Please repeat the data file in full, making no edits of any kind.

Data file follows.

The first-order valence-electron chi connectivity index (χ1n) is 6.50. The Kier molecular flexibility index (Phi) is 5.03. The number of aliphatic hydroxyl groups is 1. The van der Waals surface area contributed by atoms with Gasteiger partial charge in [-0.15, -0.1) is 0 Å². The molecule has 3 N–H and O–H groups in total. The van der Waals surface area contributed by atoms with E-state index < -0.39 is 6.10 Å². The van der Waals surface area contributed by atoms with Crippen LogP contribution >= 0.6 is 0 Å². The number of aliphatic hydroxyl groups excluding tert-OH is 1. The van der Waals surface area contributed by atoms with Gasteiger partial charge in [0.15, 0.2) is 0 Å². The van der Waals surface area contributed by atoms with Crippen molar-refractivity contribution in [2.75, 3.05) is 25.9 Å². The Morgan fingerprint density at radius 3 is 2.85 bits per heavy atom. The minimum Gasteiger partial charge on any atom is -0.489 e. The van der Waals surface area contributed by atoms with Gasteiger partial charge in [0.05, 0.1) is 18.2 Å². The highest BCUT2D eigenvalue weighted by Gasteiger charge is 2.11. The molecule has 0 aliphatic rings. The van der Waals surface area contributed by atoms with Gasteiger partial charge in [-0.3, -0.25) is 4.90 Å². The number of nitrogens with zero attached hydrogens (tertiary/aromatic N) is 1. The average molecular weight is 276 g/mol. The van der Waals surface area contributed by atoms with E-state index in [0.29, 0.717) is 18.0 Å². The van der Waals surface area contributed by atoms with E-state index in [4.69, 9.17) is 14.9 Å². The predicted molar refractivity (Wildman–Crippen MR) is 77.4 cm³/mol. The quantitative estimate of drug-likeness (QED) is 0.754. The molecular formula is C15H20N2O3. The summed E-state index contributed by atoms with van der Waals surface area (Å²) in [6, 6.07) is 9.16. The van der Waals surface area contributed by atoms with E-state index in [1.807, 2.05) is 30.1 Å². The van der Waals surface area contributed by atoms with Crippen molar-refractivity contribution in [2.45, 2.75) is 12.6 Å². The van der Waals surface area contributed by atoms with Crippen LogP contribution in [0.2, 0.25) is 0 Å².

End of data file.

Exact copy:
The first-order valence-electron chi connectivity index (χ1n) is 6.50. The Kier molecular flexibility index (Phi) is 5.03. The number of aliphatic hydroxyl groups is 1. The van der Waals surface area contributed by atoms with Gasteiger partial charge in [-0.15, -0.1) is 0 Å². The molecule has 3 N–H and O–H groups in total. The van der Waals surface area contributed by atoms with E-state index < -0.39 is 6.10 Å². The van der Waals surface area contributed by atoms with Crippen LogP contribution >= 0.6 is 0 Å². The number of aliphatic hydroxyl groups excluding tert-OH is 1. The van der Waals surface area contributed by atoms with Gasteiger partial charge in [0.15, 0.2) is 0 Å². The van der Waals surface area contributed by atoms with Crippen molar-refractivity contribution in [2.75, 3.05) is 25.9 Å². The Morgan fingerprint density at radius 3 is 2.85 bits per heavy atom. The minimum Gasteiger partial charge on any atom is -0.489 e. The van der Waals surface area contributed by atoms with Gasteiger partial charge in [0.05, 0.1) is 18.2 Å². The highest BCUT2D eigenvalue weighted by Gasteiger charge is 2.11. The molecule has 0 aliphatic rings. The van der Waals surface area contributed by atoms with Gasteiger partial charge in [-0.3, -0.25) is 4.90 Å². The number of nitrogens with zero attached hydrogens (tertiary/aromatic N) is 1. The average molecular weight is 276 g/mol. The van der Waals surface area contributed by atoms with E-state index in [0.29, 0.717) is 18.0 Å². The van der Waals surface area contributed by atoms with E-state index in [4.69, 9.17) is 14.9 Å². The predicted molar refractivity (Wildman–Crippen MR) is 77.4 cm³/mol. The quantitative estimate of drug-likeness (QED) is 0.754. The molecular formula is C15H20N2O3. The summed E-state index contributed by atoms with van der Waals surface area (Å²) in [6, 6.07) is 9.16. The van der Waals surface area contributed by atoms with E-state index in [1.807, 2.05) is 30.1 Å². The van der Waals surface area contributed by atoms with Crippen molar-refractivity contribution in [2.45, 2.75) is 12.6 Å². The van der Waals surface area contributed by atoms with Crippen LogP contribution in [0.2, 0.25) is 0 Å².